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Safety agency admits flaws, starts reforms after GM case


DETROIT - The U.S. government's auto safety agency admits that it didn't understand technology and wasn't skeptical enough to root out the General Motors ignition switch problem for more than a decade.

The admission comes as the National Highway Traffic Safety Administration released a series of reports and actions designed to make itself more aggressive in finding and solving safety problems.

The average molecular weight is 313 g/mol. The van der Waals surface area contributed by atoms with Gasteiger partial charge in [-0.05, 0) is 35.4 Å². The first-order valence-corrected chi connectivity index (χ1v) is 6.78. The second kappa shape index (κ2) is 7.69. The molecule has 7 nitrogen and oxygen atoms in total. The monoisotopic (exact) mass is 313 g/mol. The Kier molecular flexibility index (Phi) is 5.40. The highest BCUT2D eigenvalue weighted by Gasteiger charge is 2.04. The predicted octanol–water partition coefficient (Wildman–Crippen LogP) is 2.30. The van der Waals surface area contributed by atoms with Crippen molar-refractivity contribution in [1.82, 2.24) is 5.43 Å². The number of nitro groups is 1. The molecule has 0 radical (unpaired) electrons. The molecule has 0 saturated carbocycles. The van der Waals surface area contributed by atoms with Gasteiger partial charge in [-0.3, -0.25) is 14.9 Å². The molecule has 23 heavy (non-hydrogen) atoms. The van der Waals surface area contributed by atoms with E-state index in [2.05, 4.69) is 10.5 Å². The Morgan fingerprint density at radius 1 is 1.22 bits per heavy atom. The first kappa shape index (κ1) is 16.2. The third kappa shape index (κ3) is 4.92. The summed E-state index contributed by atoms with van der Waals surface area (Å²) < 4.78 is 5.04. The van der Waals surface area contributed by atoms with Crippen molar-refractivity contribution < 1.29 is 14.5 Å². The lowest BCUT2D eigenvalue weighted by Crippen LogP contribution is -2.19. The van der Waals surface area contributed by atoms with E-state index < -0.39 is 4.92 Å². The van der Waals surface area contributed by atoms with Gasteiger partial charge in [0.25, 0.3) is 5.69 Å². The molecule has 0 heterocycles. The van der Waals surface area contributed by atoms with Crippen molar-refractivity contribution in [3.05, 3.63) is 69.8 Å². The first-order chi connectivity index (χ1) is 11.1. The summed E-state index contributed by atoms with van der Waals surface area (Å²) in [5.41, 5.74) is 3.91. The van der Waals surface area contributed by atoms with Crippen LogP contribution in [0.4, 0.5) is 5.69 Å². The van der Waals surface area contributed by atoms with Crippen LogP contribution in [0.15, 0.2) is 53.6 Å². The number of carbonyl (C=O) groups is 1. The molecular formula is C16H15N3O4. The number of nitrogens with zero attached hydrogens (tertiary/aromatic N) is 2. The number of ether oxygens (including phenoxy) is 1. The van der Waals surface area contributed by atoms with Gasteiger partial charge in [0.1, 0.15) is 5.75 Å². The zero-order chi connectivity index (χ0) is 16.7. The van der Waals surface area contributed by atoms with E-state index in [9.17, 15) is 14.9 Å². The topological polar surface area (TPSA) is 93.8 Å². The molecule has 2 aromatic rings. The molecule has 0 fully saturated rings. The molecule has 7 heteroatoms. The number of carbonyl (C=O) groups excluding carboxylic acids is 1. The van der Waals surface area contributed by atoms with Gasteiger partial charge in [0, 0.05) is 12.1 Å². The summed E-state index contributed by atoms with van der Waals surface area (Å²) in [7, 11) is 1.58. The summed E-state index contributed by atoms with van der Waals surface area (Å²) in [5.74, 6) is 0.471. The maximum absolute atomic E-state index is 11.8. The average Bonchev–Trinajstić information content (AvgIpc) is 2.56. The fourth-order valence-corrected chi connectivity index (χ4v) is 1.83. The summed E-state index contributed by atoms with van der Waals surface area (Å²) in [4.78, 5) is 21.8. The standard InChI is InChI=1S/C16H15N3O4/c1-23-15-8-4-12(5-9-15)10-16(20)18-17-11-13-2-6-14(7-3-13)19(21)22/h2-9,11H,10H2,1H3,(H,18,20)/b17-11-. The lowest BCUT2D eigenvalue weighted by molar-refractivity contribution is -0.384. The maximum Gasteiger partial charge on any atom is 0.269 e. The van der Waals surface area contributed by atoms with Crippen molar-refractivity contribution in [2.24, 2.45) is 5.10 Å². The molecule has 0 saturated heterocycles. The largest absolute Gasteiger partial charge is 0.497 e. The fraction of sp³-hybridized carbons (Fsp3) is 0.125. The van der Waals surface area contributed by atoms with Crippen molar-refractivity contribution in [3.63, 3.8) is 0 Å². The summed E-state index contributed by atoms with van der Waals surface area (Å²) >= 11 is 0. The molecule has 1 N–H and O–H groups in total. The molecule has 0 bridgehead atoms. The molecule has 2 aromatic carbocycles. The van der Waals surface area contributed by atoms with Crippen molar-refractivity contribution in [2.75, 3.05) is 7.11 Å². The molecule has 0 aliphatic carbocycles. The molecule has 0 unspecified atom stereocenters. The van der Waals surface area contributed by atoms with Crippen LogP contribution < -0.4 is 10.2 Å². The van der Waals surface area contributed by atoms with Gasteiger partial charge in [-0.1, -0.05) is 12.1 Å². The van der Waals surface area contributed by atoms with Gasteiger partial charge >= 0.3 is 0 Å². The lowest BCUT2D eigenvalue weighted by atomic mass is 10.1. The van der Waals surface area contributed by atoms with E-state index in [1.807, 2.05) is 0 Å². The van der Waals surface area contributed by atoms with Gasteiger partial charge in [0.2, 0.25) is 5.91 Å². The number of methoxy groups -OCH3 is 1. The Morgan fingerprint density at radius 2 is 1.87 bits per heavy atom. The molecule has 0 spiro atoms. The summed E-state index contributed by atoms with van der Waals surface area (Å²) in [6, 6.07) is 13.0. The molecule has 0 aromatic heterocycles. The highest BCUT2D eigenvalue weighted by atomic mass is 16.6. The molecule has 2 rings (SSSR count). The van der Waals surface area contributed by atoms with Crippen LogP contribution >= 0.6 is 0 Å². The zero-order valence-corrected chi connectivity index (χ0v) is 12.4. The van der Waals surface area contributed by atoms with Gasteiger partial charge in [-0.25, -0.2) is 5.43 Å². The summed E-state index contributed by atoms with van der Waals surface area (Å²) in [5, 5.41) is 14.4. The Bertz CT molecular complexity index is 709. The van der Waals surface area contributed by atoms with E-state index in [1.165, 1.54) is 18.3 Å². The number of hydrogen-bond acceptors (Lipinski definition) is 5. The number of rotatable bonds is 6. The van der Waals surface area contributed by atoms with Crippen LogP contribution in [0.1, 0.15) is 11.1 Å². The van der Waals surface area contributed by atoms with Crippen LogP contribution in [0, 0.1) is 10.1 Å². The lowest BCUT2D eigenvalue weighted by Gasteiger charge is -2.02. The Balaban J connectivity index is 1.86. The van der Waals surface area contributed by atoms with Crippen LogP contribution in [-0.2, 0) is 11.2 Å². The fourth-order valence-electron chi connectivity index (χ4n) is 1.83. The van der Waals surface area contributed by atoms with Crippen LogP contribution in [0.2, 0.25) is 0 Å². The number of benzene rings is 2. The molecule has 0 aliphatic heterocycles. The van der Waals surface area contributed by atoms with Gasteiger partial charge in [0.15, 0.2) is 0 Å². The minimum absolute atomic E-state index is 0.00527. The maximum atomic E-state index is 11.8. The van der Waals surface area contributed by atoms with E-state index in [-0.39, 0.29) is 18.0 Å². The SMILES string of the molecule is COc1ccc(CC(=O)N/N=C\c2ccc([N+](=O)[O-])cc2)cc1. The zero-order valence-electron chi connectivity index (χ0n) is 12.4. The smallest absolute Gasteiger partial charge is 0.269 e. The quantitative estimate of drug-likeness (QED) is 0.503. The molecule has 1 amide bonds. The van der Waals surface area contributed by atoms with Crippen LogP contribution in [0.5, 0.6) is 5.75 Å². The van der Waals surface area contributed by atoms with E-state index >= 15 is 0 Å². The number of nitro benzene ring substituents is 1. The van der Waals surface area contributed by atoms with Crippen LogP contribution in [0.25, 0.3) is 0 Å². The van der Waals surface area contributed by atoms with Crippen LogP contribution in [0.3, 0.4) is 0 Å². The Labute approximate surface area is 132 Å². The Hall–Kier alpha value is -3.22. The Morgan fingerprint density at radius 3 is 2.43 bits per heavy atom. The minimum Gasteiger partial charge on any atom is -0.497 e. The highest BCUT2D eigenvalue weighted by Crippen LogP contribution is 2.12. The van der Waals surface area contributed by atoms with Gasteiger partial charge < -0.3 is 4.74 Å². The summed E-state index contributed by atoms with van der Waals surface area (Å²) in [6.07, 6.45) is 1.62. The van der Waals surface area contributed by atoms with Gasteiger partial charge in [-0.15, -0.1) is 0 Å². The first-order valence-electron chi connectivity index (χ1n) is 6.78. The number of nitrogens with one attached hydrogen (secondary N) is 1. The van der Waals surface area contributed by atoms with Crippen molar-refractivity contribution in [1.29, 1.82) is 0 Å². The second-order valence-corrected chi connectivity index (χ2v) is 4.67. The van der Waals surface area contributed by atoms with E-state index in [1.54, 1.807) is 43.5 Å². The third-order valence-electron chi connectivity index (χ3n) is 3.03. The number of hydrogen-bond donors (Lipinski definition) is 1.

Administrator Mark Rosekind says the GM case changed the culture at NHTSA, where previously information from automakers largely went unchallenged. He says actions now being put in place will hold automakers accountable for safety issues.

Ignition switches in older GM small cars can slip out of the run position, shutting off the engine and disabling the air bags and power steering. At least 109 deaths have been blamed on the problem.

The Associated Press is an independent global news organization dedicated to factual reporting.
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